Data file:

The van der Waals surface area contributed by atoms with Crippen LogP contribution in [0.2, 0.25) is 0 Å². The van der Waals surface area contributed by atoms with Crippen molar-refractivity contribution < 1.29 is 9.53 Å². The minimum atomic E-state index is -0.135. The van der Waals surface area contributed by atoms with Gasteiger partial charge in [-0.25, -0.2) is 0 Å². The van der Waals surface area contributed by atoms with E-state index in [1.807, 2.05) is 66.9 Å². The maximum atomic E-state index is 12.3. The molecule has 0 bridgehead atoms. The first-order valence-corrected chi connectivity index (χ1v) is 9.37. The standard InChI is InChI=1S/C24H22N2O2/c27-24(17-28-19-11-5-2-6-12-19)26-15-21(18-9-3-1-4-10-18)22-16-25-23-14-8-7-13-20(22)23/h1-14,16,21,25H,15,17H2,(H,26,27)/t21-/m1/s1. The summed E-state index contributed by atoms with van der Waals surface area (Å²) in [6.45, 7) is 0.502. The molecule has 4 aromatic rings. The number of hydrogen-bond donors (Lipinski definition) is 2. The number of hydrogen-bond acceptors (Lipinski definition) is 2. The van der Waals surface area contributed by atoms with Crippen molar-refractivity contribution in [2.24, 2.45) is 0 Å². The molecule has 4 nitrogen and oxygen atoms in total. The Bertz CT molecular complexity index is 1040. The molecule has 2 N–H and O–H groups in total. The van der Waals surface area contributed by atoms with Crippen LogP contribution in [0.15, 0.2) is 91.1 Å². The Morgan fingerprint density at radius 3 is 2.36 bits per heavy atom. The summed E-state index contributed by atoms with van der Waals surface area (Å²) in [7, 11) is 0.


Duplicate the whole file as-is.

The van der Waals surface area contributed by atoms with Crippen LogP contribution in [0.2, 0.25) is 0 Å². The van der Waals surface area contributed by atoms with Crippen molar-refractivity contribution < 1.29 is 9.53 Å². The minimum atomic E-state index is -0.135. The van der Waals surface area contributed by atoms with Gasteiger partial charge in [-0.25, -0.2) is 0 Å². The van der Waals surface area contributed by atoms with E-state index in [1.807, 2.05) is 66.9 Å². The maximum atomic E-state index is 12.3. The molecule has 0 bridgehead atoms. The first-order valence-corrected chi connectivity index (χ1v) is 9.37. The standard InChI is InChI=1S/C24H22N2O2/c27-24(17-28-19-11-5-2-6-12-19)26-15-21(18-9-3-1-4-10-18)22-16-25-23-14-8-7-13-20(22)23/h1-14,16,21,25H,15,17H2,(H,26,27)/t21-/m1/s1. The summed E-state index contributed by atoms with van der Waals surface area (Å²) in [6.45, 7) is 0.502. The molecule has 4 aromatic rings. The number of hydrogen-bond donors (Lipinski definition) is 2. The number of hydrogen-bond acceptors (Lipinski definition) is 2. The van der Waals surface area contributed by atoms with Crippen molar-refractivity contribution in [2.24, 2.45) is 0 Å². The molecule has 4 nitrogen and oxygen atoms in total. The Bertz CT molecular complexity index is 1040. The molecule has 2 N–H and O–H groups in total. The van der Waals surface area contributed by atoms with Crippen LogP contribution in [0.15, 0.2) is 91.1 Å². The Morgan fingerprint density at radius 3 is 2.36 bits per heavy atom. The summed E-state index contributed by atoms with van der Waals surface area (Å²) in [7, 11) is 0.